Follow by Email

Monday, October 8, 2012

And Back Again

This is part 2 of my update related to my week long travel through Hunan province. Let's start off with some pictures of my favorite place, Phoenix Old Town (Fenghuang). I described it a little in the previous post.

Busy street in Fenghuang, many of the shop owners live in
apartments built right on top of their shops.

Fenghuang canal at night.

We ducked under here to get out of the rain, and had
some of Hunan's famed spicy food.

Fenghuang is the Chinese word for Phoenix. This is the statue
in the middle of the main square.




Thought the visit was brief, I fell in love with the place. I'll be back for a more thorough exploration the first chance I get. After we departed the Phoenix Old Town, the next stop for us was the main attraction of the trip, ZhangJiaJie. Famed for its unique mountainous landscape of steep towers of rock, which was one of the locations of the world that inspired the design of the floating mountain region in James Cameron’s Avatar. We started at 5am to get there early and beat the crowds, and the first several hours climbing up to the top were sublime. However once we got to the top of the hike around noon, all of the tourists who took the busses to the top were their to meet us and it quickly became a storm of people, bargaining, and unfortunately trash was sprawled all over the area. Despite all of this, the place was beautiful and I believe that if it weren’t the National Holiday, the place wouldn’t be such a zoo. We ended the day by taking the world’s largest outdoor elevator from the top of one of those rock towers down to its base. Unfortunately, I didn’t get any pictures of the elevator or the amazing place it spit us out at, because of both the rain and the rush we were in at that point. 

The ZhangJiaJie landscape



The final stop for us was a Traditional Chinese museum, and an art museum that specialized in paintings made of sand, which were phenomenal. If there was one thing that never ceases to amaze me in China, it's their beautiful and variant forms of art. And their food. So that makes two things.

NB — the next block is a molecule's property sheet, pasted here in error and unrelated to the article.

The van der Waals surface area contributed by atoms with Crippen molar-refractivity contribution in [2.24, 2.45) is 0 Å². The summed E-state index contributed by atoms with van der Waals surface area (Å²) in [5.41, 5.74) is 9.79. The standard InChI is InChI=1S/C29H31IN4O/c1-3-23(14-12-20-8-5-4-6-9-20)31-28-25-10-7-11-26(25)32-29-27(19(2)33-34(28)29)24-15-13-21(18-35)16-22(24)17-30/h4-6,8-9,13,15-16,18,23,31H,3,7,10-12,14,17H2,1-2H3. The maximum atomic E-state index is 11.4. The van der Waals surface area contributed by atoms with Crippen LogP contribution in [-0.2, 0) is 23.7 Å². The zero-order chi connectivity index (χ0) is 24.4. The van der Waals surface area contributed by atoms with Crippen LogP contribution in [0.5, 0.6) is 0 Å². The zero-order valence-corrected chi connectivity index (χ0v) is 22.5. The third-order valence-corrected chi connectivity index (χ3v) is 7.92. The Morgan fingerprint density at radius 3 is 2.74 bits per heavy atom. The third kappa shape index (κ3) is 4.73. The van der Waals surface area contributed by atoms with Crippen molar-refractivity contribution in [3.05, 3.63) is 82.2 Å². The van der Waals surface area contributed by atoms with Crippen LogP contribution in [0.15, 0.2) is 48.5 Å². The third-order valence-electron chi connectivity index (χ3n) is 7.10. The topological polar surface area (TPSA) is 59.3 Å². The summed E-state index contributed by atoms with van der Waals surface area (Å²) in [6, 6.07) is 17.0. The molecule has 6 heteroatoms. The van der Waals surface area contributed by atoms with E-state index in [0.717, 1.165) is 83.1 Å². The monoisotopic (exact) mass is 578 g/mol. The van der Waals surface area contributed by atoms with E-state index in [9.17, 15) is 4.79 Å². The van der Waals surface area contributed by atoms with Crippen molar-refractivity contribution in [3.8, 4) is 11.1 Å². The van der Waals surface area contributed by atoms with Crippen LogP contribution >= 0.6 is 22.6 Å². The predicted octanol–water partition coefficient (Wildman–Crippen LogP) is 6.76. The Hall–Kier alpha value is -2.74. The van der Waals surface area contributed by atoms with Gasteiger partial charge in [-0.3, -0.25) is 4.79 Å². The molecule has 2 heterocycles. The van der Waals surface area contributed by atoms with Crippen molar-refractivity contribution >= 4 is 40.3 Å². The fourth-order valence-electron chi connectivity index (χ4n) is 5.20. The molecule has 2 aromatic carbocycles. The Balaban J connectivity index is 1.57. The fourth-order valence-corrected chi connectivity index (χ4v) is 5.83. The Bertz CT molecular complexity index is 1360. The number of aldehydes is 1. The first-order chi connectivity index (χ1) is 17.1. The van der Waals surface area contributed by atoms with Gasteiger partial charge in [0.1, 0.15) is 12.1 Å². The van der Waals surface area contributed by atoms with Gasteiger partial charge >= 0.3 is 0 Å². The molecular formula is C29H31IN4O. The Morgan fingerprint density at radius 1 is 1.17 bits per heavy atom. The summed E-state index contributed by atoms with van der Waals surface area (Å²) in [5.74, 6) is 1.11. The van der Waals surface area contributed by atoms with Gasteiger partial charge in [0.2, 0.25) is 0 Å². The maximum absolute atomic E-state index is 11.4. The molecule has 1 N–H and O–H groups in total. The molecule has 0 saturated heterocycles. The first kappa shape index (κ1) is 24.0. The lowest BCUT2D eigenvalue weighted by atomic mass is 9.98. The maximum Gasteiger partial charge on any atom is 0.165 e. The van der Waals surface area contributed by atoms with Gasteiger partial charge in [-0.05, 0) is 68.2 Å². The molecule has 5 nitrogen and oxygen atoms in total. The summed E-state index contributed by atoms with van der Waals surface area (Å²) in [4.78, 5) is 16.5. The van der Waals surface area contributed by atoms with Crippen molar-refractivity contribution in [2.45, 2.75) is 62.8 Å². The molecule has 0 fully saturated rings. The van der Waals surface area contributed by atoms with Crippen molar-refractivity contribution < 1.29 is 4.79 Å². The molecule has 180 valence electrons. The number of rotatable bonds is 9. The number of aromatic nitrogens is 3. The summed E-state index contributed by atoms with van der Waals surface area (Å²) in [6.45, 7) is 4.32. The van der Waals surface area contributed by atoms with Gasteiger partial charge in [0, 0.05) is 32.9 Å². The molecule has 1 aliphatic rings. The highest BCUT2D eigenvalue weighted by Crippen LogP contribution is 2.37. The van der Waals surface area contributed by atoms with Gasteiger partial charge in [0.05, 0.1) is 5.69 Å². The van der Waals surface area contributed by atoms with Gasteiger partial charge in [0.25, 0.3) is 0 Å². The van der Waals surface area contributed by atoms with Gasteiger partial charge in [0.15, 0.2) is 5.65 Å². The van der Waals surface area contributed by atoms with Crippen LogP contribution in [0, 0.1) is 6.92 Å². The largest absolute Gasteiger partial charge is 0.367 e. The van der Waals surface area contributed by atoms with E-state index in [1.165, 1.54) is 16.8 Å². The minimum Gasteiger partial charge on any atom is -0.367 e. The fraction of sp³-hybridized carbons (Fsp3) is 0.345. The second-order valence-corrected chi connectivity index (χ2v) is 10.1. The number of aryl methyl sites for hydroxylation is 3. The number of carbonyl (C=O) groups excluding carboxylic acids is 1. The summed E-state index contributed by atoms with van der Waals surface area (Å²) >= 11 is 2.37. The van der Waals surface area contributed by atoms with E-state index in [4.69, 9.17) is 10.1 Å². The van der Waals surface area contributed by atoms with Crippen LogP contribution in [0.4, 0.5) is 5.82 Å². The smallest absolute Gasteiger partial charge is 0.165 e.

Another example of a preserved traditional chinese area, with
industrialization happening right outside its walls.

This whole thing was within a frame. The tools, stone, and wooden doors
were built onto the canvas with the painting in middle, made of sand adhered to the canvas.
The red tags on the door read "long live the Communist Party and Chairman Mao"


You can see the texture that the sand creates on the dome

Once again, made entirely of colored sand. Pretty unreal huh?

That was the conclusion of the trip with the tour group. We stayed one extra day in the city of ZhangJiaJie while the rest of the group went back home via train. During that day we walked the city streets and generally took it easy. I ate bat on a skewer, which was delicious. I felt attached to many of the people I traveled with after the week I had spent with them in Hunan province, talking about China and life here. Some I could even call friends. During my time in China I've met so many kind people, with seemingly infinite patience in teaching me their language and culture, and an easy going willingness to help in any way they can.
3 Chinese children I got to know along the trip. All 3 of them are learning
English as a second language, and at 7 years old can speak it very well.

My buddy Kevin, son of Rambo. 

Heading back home was a 26 hour train ride. As usual we made conversation easily with the Chinese people near our bunks. Some spoke great english, some spoke none at all and our interactions were done through simple Mandarin, friendly gestures, and card games. I learned much during this last week, about traveling within China and about the people of this country. I have positive impressions of both, and look forward to my next trip.

No comments:

Post a Comment